*Writing from somewhere in a hermetically sealed room* As I am now writing my dissertation/dragging it out screaming, these round ups are focused on what dedicated SFF UK imprints are doing to digitally market themselves, their books and their authors to their fans and wider readerships.
Angry Robot Books: have always done things a bit differently, and prided themselves on it (while still managing to publish this year’s Arthur C. Clarke Award winner, Lauren Beukes). Normally you have to take pains to point out (usually in a 5,000 word essay) the brand of a publisher. ‘Look,’ you might say (but less casual, it is an essay), ‘This publisher has been subtly putting their mark on their books for years because in the left-hand corner, they usually sneak in a little swirl design that could be interpreted (by the more optimistic) as the corner of their logo, without being too off-putting to the general reader.’ Angry Robot, on the other hand, have thought ‘sod the general reader’, or, more likely, ‘the general reader will never read our blog, they will never know the true extent to our geekiness.’ So they have taken the notion of the publisher as a brand and run wildly into the night with it. The Angry Robot Army just got a uniform. From Zazzle UK or USA you can now purchase an Angry Robot hat. And they haven’t stopped there (why would they?). You can buy a t-shirt (either ‘Robot’ or ‘Angry’, depending on what relates to you), a Zoo City t-shirt, an iPad case, a skateboard (they have a mixed target audience), bag, mug, pins, a baby grow (get ‘em while they’re young), and, my personal favourite, a skin to (irony alert) make your phone look a bit like a robot. Maybe that’s the secret to branding. Pick a logo your readers will want to wear.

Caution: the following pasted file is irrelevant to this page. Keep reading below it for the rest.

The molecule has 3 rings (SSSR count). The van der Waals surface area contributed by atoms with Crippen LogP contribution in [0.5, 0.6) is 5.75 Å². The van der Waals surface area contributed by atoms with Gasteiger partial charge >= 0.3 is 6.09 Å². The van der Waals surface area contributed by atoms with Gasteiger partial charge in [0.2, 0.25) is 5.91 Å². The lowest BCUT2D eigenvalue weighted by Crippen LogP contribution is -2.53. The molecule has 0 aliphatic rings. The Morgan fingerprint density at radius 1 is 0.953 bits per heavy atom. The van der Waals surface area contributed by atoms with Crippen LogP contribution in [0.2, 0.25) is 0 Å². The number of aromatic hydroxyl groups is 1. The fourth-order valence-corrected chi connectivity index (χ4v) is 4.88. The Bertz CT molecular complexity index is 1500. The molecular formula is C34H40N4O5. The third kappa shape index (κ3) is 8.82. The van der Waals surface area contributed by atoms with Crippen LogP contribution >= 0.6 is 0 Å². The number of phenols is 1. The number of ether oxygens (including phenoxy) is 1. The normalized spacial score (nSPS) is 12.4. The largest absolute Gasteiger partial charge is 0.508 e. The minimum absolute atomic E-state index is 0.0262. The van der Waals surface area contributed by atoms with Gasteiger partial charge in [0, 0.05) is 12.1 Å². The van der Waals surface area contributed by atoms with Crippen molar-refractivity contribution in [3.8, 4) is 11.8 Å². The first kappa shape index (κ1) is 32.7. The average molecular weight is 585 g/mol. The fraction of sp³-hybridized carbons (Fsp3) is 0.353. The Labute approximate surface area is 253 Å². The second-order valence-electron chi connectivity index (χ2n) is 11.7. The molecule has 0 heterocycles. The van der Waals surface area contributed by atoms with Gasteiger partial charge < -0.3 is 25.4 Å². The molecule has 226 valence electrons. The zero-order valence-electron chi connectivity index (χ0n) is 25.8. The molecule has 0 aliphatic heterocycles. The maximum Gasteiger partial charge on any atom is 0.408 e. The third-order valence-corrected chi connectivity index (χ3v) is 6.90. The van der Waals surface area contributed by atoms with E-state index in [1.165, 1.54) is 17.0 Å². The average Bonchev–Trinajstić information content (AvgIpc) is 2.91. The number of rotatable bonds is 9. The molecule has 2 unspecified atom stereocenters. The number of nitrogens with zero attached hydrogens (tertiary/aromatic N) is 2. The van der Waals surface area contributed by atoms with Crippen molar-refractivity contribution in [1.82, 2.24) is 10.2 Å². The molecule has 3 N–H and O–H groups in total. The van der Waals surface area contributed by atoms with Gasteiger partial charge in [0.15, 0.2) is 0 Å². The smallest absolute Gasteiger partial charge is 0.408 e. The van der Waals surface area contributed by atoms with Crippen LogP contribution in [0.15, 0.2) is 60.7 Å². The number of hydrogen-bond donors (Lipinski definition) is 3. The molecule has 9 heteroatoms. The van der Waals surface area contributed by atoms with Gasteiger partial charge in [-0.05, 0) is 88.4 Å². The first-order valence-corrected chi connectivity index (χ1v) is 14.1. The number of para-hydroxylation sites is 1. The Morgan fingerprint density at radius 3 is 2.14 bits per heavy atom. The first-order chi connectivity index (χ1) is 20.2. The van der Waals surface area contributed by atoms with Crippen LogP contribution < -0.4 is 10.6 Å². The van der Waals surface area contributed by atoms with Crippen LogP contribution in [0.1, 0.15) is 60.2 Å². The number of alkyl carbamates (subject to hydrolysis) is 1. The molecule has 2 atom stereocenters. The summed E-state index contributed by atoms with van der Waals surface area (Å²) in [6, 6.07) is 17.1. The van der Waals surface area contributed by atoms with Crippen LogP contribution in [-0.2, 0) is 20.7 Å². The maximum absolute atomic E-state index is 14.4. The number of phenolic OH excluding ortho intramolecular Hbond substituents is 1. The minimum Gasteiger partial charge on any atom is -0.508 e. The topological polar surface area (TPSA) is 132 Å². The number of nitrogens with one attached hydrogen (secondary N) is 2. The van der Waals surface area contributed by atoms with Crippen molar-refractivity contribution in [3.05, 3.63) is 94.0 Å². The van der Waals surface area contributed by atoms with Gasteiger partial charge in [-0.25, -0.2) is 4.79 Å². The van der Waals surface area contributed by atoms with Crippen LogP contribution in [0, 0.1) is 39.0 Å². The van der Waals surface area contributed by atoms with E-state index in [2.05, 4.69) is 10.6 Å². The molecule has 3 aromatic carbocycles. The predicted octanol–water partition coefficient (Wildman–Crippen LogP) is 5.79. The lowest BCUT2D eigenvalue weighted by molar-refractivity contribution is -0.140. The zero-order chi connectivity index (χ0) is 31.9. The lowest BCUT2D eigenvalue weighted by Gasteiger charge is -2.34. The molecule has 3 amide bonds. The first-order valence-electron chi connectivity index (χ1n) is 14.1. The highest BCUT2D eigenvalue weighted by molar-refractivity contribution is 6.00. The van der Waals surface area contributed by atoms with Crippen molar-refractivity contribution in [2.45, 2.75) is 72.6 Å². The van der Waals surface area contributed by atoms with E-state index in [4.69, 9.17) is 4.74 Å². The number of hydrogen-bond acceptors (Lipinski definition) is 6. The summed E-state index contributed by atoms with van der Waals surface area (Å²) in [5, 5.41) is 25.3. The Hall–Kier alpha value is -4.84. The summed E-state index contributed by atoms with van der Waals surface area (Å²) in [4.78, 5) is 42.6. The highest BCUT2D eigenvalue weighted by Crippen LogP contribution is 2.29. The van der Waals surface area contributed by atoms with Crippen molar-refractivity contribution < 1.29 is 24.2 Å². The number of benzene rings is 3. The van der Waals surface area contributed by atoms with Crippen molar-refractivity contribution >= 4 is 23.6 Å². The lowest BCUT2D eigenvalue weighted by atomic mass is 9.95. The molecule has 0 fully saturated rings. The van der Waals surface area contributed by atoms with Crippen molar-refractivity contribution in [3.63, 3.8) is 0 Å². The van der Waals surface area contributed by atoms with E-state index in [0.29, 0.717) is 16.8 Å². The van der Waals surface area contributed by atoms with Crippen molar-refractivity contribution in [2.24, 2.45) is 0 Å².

Orbit: granted, this may be something only I (at the height of my dissertation fever) find fascinating, but back in the 1970s horror author James Herbert was not very happy when his publishers, the New English Library, were marketing his work as pulp. He threw in some political and thriller tropes, and intended to elevate his titles above this ‘throwaway’ fiction status. Now, Orbit are revelling in the pulp. Their covers for Philip Palmers books are absolutely gorgeous, with their plastic figurines, bold, white typography and block, vibrant colours, and the great Lauren Panepinto, Art Director, is ecstatically happy about their pulp connotations: ‘His writing has this fabulous pulp sci-fi feel to it’. In my research, I’ve read a lot about authors, editors and readers bemoaning the popular culture representation of sci-fi, that it is all adolescent ray guns and space battles (extreme paraphrasing). But Orbit are embracing it, and pushing this retro ‘pulp’ writing unashamedly, without attaching the throwaway tag so often associated with it. They achieve this rather well by quoting a Guardian review of Palmer’s Red Claw in the post announcing the book’s launch, which states: ‘Red Claw is a rare treat, an intelligent action adventure replete with intellectual rigour, human insight and superb storytelling.’ If this is the modern day pulp, then sci-fi has come a long way.